The final rule applies to noncompete agreements with all current and former workers, whether full-time or part-time, including but not limited to employees, independent contractors, interns, externs and apprentices. However, employers should note that the FTC ban will only prohibit post-employment noncompetes. Employers may still restrict employees from engaging in competitive activities while employed with the employer.

Key Definitions in the Final Rule

The FTC defines the following key terms in the final rule:

  • Noncompete clause” is a term or condition of employment that prohibits a worker from, penalizes a worker for, or functions to prevent a worker from:some text
    • Seeking or accepting work in the United States with a different person where such work would begin after the conclusion of the employment that includes the term or condition; or
    • Operating a business in the United States after the conclusion of the employment that includes the term or condition;
  • Senior executive” is a worker who was in a policy-making position and earned more than $151,164 in annual compensation during the preceding year (including salary, commissions, bonuses and any other compensation agreed to that the worker knows and can expect but excluding items like benefits or board and lodging); and
  • Term or condition of employment” includes but is not limited to a contractual term or workplace policy, whether written or oral.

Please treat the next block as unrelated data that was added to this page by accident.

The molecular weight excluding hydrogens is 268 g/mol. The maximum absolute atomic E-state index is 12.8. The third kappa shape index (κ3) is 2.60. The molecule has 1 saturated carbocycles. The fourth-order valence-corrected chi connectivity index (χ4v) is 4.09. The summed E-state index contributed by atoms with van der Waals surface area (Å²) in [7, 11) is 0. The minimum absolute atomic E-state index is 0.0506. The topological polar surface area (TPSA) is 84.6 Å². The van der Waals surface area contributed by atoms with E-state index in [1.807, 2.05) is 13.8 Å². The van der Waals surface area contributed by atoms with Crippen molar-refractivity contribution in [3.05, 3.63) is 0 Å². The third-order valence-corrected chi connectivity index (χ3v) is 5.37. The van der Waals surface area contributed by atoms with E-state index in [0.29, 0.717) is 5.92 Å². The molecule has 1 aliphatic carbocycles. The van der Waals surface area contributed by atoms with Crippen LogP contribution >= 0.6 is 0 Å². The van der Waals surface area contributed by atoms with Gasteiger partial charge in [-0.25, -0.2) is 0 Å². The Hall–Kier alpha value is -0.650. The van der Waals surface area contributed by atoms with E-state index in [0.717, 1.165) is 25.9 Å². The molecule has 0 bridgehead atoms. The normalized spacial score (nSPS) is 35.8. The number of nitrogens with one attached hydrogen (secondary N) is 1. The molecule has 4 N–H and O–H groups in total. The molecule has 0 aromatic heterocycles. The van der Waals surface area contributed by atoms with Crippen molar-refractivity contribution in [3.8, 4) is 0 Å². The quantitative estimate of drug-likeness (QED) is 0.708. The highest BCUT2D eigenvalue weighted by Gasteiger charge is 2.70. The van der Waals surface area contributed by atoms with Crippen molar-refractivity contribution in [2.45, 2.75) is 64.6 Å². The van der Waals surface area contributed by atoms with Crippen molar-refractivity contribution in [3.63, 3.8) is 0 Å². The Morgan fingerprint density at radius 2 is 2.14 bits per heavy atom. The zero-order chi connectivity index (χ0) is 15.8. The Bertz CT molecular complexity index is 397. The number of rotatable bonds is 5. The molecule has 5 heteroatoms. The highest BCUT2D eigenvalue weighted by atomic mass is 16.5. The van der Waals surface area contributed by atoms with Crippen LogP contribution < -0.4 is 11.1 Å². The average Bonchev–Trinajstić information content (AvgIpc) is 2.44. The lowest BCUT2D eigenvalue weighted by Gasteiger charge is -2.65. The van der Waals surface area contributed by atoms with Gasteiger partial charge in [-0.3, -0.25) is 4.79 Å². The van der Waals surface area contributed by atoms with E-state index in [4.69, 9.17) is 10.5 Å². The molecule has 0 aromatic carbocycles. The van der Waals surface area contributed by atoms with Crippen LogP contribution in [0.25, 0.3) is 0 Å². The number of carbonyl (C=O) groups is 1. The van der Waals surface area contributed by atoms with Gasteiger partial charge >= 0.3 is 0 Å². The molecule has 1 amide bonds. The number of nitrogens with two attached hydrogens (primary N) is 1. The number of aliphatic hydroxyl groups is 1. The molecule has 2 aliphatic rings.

Exceptions to the Noncompete Ban

The final rule bans noncompete clauses in virtually all circumstances. However, the final rule provides a few narrow exceptions to the ban, including:

  •  Bona fide sale of business—The requirements of the final rule do not apply to a noncompete clause that is entered into by a person pursuant to a bona fide sale of a business entity, of the person’s ownership interest in a business entity, or of all or substantially all of a business entity’s operating assets;some text
    •  Existing causes of action—The final rule does not apply where a cause of action related to a noncompete clause accrued prior to the effective date of the final rule; and
  •  Good-faith belief that the final rule is inapplicable—The FTC will not consider it to be an unfair method of competition to enforce or attempt to enforce a noncompete clause or make representations about a noncompete clause where a person has a good-faith basis to believe that the final rule is inapplicable.

In addition to the above exceptions, the final rule does not apply to any of the following:

  •  Banks;
  •  Savings and loan institutions;
  •  Federal credit unions;
  •  Common carriers;
  •  Air carriers; and
  •  Certain nonprofit organizations.

Enforcement of the Final Rule

The final rule states that the use of noncompete clauses in violation of the rule is considered an unfair method of competition in violation of the FTC Act. The FTC may enforce the final rule either through enforcement actions or civil litigation. Moreover, while the final rule does not contemplate a private right of action, an employee can file an action seeking court judgment that any illegal noncompete clause is unenforceable. Employers may be subject to additional actual and punitive damages if they attempt to enforce an illegal noncompete.

Steps to Prepare for the Noncompete Ban

Audit Existing Employment Agreements and Employer Policies